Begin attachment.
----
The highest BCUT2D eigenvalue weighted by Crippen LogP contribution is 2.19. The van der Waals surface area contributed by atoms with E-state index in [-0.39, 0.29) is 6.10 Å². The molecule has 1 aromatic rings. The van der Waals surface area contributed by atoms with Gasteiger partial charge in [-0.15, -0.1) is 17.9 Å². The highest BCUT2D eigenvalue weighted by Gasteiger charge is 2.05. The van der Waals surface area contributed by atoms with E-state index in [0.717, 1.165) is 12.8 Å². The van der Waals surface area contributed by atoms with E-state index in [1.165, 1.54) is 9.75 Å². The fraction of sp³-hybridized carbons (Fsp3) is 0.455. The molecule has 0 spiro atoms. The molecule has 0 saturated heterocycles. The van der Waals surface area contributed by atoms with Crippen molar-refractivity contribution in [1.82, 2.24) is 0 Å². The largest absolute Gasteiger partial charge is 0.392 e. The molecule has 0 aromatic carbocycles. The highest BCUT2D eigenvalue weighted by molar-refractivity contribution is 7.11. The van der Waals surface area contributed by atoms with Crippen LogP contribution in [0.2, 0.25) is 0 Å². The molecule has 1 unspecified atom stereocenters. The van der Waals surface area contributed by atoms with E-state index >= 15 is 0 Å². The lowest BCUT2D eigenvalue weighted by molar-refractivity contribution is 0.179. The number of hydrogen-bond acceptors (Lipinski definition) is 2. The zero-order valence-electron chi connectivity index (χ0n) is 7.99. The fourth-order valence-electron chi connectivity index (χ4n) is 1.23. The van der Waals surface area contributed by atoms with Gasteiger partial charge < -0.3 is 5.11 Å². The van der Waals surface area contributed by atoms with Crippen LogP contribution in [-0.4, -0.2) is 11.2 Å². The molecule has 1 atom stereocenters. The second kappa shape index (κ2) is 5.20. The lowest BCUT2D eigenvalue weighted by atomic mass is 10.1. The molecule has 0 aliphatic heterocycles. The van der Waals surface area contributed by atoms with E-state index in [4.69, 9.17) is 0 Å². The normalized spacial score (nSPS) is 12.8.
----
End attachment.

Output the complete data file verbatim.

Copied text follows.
The highest BCUT2D eigenvalue weighted by Crippen LogP contribution is 2.19. The van der Waals surface area contributed by atoms with E-state index in [-0.39, 0.29) is 6.10 Å². The molecule has 1 aromatic rings. The van der Waals surface area contributed by atoms with Gasteiger partial charge in [-0.15, -0.1) is 17.9 Å². The highest BCUT2D eigenvalue weighted by Gasteiger charge is 2.05. The van der Waals surface area contributed by atoms with E-state index in [0.717, 1.165) is 12.8 Å². The van der Waals surface area contributed by atoms with E-state index in [1.165, 1.54) is 9.75 Å². The fraction of sp³-hybridized carbons (Fsp3) is 0.455. The molecule has 0 spiro atoms. The molecule has 0 saturated heterocycles. The van der Waals surface area contributed by atoms with Crippen molar-refractivity contribution in [1.82, 2.24) is 0 Å². The largest absolute Gasteiger partial charge is 0.392 e. The molecule has 0 aromatic carbocycles. The highest BCUT2D eigenvalue weighted by molar-refractivity contribution is 7.11. The van der Waals surface area contributed by atoms with Crippen LogP contribution in [0.2, 0.25) is 0 Å². The molecule has 1 unspecified atom stereocenters. The van der Waals surface area contributed by atoms with E-state index >= 15 is 0 Å². The lowest BCUT2D eigenvalue weighted by molar-refractivity contribution is 0.179. The number of hydrogen-bond acceptors (Lipinski definition) is 2. The zero-order valence-electron chi connectivity index (χ0n) is 7.99. The fourth-order valence-electron chi connectivity index (χ4n) is 1.23. The van der Waals surface area contributed by atoms with Gasteiger partial charge < -0.3 is 5.11 Å². The van der Waals surface area contributed by atoms with Crippen LogP contribution in [-0.4, -0.2) is 11.2 Å². The molecule has 1 atom stereocenters. The second kappa shape index (κ2) is 5.20. The lowest BCUT2D eigenvalue weighted by atomic mass is 10.1. The molecule has 0 aliphatic heterocycles. The van der Waals surface area contributed by atoms with E-state index in [4.69, 9.17) is 0 Å². The normalized spacial score (nSPS) is 12.8.